Nicely done...... most 1st time builders go down quite a bit more blind alleys on their first build. Some tips for the next time you tackle this
1. Put TIM on the GPU memory / VRM.
Step 3 - PLACING THERMAL PADS ON PCB.
Place thermal pads on chips so that numbers on chips match size of thermal pads. You may use small drops of electrically non-conductive (for example: EK-TIM Ectotherm, Arctic Cooling MX-2™ or GELID GC-Extreme™) thermal grease on each phase regulator (that is being covered with thermal pad) in order to even further improve the thermal performance of the EK-FC780 GTX Ti series water block.
GELID TIM is actually ideal for GPUs as it remains pliable and you can apply it w/ the lil spatula thing they give you. It remains "spreadable" longer than most other TIMs, but does tend to get thick by the time you spread on the 18 pads (top and bottom).
Try it next time with the Enthoo Pro / Luxe which comes with built in radiator friendly fan controller and built in pump / reservoir mounts. You can see the difference in room and cable routing here:
A 420 easily fits on top.
3. You don't mention what fans you are using or if you did I missed it. But that really is not overkill and certainly "sensible"
60mm thick 360 is good for about 180 watts @ 1250 rpm and the 35 mm 240 is good for about 120 more for a total of 300 watts @ 10C delta T. You didn't fit the 140 but it would have added little.
An overclocked 4690k and hit 135 and the 780 Ti can hit 300 and finally add 20 watts for the pump..... you'll want at least 60% of that or 273 watts handled by the rads (455 x 0.6). I'd expect a Delta T of about 9C and you';; have no problem keeping fan rpms well below the 850rpm point where they become audible.
A good rule of them if looking for a quite build is 120mm of rad for each 100 watts of load. At 455 watts, 4.55 120mm lengths of Rad would net you the general design target of 10C. Of course, many do with less and use higher rpm fans which is certainly doable if you don't mind the noise. Otherwise, it's just a matter of how high a delta T you are willing to live with.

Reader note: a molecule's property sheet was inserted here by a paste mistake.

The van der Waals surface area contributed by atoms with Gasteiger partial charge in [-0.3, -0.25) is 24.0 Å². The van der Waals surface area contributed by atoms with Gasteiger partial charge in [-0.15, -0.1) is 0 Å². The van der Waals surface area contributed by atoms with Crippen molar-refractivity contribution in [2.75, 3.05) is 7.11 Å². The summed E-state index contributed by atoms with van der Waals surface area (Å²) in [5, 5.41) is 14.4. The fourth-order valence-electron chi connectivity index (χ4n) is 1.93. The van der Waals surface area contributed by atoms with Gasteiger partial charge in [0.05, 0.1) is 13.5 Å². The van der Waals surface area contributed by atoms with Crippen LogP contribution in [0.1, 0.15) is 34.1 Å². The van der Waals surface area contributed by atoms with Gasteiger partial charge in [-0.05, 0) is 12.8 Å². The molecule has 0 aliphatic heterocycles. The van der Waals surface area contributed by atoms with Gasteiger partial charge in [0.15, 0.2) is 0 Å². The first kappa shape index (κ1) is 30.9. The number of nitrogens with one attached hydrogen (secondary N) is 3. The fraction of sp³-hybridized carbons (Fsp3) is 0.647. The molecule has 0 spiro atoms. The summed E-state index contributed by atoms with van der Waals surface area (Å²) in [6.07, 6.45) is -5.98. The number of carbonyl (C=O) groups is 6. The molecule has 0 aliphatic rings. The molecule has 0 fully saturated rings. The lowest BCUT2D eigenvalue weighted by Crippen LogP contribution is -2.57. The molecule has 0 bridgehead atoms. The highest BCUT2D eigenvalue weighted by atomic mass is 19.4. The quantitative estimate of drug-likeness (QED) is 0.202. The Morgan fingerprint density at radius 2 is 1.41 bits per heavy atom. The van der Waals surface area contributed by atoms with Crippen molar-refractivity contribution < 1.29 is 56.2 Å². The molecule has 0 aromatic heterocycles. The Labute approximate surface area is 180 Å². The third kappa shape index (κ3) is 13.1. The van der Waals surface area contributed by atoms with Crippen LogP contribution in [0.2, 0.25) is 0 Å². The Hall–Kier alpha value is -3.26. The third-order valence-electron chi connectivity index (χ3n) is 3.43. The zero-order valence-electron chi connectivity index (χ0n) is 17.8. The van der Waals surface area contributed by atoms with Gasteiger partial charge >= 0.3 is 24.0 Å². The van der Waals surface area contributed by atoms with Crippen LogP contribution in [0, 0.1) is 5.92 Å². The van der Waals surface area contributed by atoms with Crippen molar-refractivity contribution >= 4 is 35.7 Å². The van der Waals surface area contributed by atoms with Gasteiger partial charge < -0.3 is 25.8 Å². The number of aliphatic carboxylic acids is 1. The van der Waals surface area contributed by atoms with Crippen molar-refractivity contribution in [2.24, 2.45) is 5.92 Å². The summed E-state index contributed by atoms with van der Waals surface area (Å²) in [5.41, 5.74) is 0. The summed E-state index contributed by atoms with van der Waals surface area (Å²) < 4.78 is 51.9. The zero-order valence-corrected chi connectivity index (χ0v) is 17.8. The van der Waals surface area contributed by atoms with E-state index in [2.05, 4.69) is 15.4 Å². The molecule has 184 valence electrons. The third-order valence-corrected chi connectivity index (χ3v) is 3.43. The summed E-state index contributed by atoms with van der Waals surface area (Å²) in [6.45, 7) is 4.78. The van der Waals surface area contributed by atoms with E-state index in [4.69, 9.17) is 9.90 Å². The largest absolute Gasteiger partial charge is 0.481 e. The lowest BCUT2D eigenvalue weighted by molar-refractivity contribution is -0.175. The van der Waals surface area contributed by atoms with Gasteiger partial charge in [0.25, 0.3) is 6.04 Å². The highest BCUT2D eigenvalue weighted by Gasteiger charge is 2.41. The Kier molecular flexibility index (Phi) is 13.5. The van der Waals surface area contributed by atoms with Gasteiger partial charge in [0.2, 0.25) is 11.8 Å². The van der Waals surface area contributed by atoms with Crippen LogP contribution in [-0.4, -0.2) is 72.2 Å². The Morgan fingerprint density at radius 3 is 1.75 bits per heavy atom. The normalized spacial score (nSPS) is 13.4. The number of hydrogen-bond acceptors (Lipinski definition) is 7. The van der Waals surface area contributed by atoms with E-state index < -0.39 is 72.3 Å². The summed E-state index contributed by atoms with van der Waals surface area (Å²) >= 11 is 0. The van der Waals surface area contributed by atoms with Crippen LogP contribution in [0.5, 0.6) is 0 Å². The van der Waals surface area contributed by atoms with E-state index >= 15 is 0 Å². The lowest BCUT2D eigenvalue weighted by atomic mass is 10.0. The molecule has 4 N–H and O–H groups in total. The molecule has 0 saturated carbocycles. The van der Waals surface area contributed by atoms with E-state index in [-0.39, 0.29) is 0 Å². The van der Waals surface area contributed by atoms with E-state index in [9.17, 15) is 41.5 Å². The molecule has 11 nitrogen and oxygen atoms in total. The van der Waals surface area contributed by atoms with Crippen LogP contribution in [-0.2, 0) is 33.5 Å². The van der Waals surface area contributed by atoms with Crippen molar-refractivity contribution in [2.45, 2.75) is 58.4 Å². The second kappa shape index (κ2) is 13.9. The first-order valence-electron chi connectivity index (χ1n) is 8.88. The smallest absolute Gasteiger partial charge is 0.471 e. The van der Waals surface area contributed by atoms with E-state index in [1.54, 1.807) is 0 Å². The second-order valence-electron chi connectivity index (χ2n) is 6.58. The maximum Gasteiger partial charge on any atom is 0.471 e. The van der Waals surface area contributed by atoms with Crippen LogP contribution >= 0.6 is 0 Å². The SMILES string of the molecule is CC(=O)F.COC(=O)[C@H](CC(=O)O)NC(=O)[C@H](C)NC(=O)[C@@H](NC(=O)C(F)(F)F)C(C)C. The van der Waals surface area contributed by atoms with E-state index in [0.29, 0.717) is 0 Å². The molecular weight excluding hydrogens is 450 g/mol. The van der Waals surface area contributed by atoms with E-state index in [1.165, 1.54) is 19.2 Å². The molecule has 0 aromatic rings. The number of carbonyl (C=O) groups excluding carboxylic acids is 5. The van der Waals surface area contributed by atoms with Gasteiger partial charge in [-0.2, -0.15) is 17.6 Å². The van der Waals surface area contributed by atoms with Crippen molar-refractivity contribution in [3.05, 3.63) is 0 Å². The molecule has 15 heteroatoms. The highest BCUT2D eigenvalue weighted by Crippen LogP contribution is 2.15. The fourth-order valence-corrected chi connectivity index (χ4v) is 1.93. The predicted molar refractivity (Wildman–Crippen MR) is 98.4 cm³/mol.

I'd have recommended fittings for your 1st acrylic tube. Takes about as long but if you err on the side of "conservative" when cutting, you can always go back and "take a lil more off"
Bending should not be attempted with a good "bending kit" . The mandrels and silicon insert tubes especially make things a lot easier
(Yes, I know FCPU is "down for the count" but they still have the easiest, most searchable web site)
4. One thing I would suggest is vibration isolation for the pump. Most pump noise comes from the pump transmitting vibrations to the tubing, case and other components. Some cases Phanteks) provide mounts for vibration isolation for this purpose but are available separately. You can't see it in the acrylic build above but the twin pumps are on a vibration isolated mount with a vibration isolated heat sink stand with a thermal / vibration pad between the sink and pump. To isolate the pump from the rigid tubing, two 3" lengths of flexible tubing are used.
5. Bleed tip. Bleeding from the highest point in the loop makes things easier. Radiators which provide both top and bottom ports come in handy here.
6. A quick disconnect drain line can be handy. Most over estimate the need for "maintenance"... with an engineered coolant, you needen't do anythkng for 2 years or so.... (I do 18 months but more so just to get a fresh color in there)
7. Loved your comments about what you learned and how you'd change things. There are various steps you can take to help you along.
-Measure up the case before deciding whether to buy
-Make mockups of GFX cards and other devices if you don't have them yet. Check out my 780 Ti mockup. I could sent it to ya for you to test fit
.... as it turned out it did in mine .... by 2mm.
-Measure twice, cut once advice should double the measuring part
-Look at product dimensions .... some rads will fit in places that other's don't. One 140mm rad might be 143mm wide another might be 146 .... matters when case allows for 145.
-Include a drain port w/ quick disconnect.
-Use fan PCB for radiator fan control.
-When doing SLI / CF, split the streams before the cards and recombine after. Cuts back pressure by factor of 4
Again, well done .... i think peeps learn more from articles like this which include the mis-steps as well as the final result.